In the final lead up to 28th May 2018, there is a tendency for CISOs and IT departments to panic. Failure to comply with the EU's new regulations could, after all, result in fines of up to four percent of annual turnover or €20 million for businesses operating in, or with, customers within Europe. The penalties are certainly significant but, for certain organisations, the opportunities are also substantial – particularly for the channel.
There is no escaping the fact that preparing for GDPR is an uphill climb. Businesses spend years building up customer records and information, creating intricate data management systems for a vast amount of information that will now need to be completely uprooted. To gain full visibility of where personal data is located through an organisation's network, IT departments need to discover exactly what data exists in that organisation in the first place. For any business which planned to do this manually, the process is especially time-consuming. For the savvy organisations that automated the process instead, the procedure will have been much more cost effective, and will now mean that the business can easily adapt to any further regulatory changes and implementations in future.
There is also no quick fix for GDPR, but most businesses have already realised the potential to change their reputation for the better through GDPR. Facebook, for instance, which was recently sued for its improper use of a user's personal data announced last month that the company has already adjusted its privacy settings in anticipation of GDPR's implementation. Similarly, for the channel, there is an opportunity for vendors, in that businesses must implement numerous different security solutions and products to become compliant before 28th May.
One of the biggest challenges facing large organisations in the run up to GDPR is to secure the plethora of mobile devices being brought onto enterprise networks. Bring Your Own Device (BYOD) compounds the issue as employees use their own devices to access corporate networks and data. It is reported that almost 70 percent of employees will use their own devices regardless of company policy. Given that organisations have much less control over BYOD devices and their vulnerabilities, it is highly alarming that approximately half of organisations that allow BYOD, do so without any BYOD security policy in place! It's perhaps not surprising that 37 percent of organisations have experienced a breach or data loss directly attributed to their mobile technology.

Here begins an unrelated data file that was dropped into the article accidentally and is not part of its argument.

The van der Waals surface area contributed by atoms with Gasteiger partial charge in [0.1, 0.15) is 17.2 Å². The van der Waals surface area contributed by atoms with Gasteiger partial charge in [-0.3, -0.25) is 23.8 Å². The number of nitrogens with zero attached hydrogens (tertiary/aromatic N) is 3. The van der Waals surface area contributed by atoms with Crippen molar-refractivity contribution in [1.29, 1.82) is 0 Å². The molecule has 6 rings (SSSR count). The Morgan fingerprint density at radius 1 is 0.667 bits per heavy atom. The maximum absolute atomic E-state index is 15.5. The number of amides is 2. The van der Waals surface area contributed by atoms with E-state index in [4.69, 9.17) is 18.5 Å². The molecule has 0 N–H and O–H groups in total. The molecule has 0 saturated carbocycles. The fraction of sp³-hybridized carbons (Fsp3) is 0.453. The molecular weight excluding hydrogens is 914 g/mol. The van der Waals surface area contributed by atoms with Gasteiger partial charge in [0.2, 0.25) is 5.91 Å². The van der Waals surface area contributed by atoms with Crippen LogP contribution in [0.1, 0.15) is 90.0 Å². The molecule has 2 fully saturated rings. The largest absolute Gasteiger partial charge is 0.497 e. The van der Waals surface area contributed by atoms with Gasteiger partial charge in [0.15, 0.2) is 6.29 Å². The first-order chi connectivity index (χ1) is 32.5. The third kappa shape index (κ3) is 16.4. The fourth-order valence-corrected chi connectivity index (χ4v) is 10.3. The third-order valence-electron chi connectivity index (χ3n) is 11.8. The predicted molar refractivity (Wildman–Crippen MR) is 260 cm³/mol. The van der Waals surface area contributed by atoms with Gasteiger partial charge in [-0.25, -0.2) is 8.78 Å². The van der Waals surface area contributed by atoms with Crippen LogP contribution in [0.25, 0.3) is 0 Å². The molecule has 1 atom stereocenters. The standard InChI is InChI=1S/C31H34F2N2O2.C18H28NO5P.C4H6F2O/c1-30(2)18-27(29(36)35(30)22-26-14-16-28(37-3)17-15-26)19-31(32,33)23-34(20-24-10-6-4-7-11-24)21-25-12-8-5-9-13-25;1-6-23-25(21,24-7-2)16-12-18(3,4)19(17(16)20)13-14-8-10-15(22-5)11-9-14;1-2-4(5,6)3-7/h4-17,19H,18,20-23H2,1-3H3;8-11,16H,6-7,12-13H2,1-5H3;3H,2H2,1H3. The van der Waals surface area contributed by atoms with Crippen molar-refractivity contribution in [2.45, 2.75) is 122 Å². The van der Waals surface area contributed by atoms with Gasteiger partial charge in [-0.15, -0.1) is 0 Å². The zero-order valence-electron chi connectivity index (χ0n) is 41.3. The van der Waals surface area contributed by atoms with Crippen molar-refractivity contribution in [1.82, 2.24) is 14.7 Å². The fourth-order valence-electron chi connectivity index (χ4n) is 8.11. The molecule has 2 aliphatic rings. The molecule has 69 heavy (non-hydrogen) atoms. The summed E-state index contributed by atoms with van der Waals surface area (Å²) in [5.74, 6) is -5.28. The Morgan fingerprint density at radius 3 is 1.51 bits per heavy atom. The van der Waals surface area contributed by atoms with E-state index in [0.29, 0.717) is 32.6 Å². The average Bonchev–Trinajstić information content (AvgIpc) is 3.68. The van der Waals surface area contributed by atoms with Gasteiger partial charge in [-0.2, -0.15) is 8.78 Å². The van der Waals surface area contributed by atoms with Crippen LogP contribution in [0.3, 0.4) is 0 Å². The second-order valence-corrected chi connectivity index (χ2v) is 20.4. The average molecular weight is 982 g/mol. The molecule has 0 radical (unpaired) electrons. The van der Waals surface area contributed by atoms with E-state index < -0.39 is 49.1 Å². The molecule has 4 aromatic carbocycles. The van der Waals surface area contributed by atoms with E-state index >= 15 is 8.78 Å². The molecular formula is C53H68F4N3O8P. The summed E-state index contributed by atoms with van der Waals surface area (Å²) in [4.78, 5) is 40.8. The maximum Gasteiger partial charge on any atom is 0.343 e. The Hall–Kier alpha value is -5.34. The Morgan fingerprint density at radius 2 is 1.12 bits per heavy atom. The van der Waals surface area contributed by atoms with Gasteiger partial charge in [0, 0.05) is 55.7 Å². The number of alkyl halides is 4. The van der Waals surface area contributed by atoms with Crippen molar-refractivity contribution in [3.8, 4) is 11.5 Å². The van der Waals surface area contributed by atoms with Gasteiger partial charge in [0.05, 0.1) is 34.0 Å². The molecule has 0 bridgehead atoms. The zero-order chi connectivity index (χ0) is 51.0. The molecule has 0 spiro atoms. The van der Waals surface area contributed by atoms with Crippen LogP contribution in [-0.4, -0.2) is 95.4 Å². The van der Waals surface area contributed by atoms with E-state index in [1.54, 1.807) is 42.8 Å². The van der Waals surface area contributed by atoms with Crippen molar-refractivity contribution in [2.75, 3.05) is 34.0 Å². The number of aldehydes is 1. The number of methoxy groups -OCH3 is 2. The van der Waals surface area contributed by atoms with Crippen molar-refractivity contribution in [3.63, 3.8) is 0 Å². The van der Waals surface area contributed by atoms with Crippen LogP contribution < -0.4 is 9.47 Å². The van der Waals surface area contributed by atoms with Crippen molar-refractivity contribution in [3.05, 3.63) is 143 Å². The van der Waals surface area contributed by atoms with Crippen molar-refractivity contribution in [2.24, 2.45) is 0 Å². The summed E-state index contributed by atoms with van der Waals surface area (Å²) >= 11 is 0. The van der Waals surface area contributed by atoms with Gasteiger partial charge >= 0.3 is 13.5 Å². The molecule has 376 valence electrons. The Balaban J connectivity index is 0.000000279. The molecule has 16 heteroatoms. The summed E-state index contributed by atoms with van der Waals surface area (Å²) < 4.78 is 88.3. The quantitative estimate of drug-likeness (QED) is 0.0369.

Keeping machines and data secure has become increasingly challenging as computing infrastructure becomes less centralised; meaning that there is greater potential for malware entering devices that are used remotely and corrupting the company network. This inevitably increases the risk of data being lost.
Mobile devices are more vulnerable to data leaks, given that they can be lost or stolen. This is possibly the greatest danger of all – if not backed up correctly, the use of mobile devices can often result in lost or deleted data, and the legal ramifications for this are the same as with any other device under the GDPR. Similarly, the financial, legal and reputational impact of these data losses can be immense. It is important to use the tools recommended by your provider to prevent this from happening – dependent on your mobile, this could be Google Drive, Google Cloud, or iCloud - so that your data can constantly sync to a safe source. Businesses will need to employ very thorough security controls and visibility if they hope to pinpoint when EU personal data is at risk of being exposed on mobile devices and address any vulnerabilities quickly.
Implementing effective policy is the first step to ensuring mobile security. By understanding who has access to what, when, and through which device, visibility on your network will ultimately lead to visibility of your data.
The rise of major hacking scandals in the last year has meant there has been a growing feeling of mistrust in UK businesses – and GDPR ultimately provides a way to address that mistrust and build a new relationship with customers and an impeccable reputation. GDPR is therefore extremely significant both in terms of ensuring that channel providers themselves are compliant, as well as helping their customers on the journey to compliance. This, in turn, can lead to fantastic business opportunities for those who handle the journey to GDPR – and their customers' journey – seamlessly and professionally.
Contributed by David Ellis, director of security sSolutions, Europe, Tech Data.
*Note: The views expressed in this blog are those of the author and do not necessarily reflect the views of SC Media UK or Haymarket Media.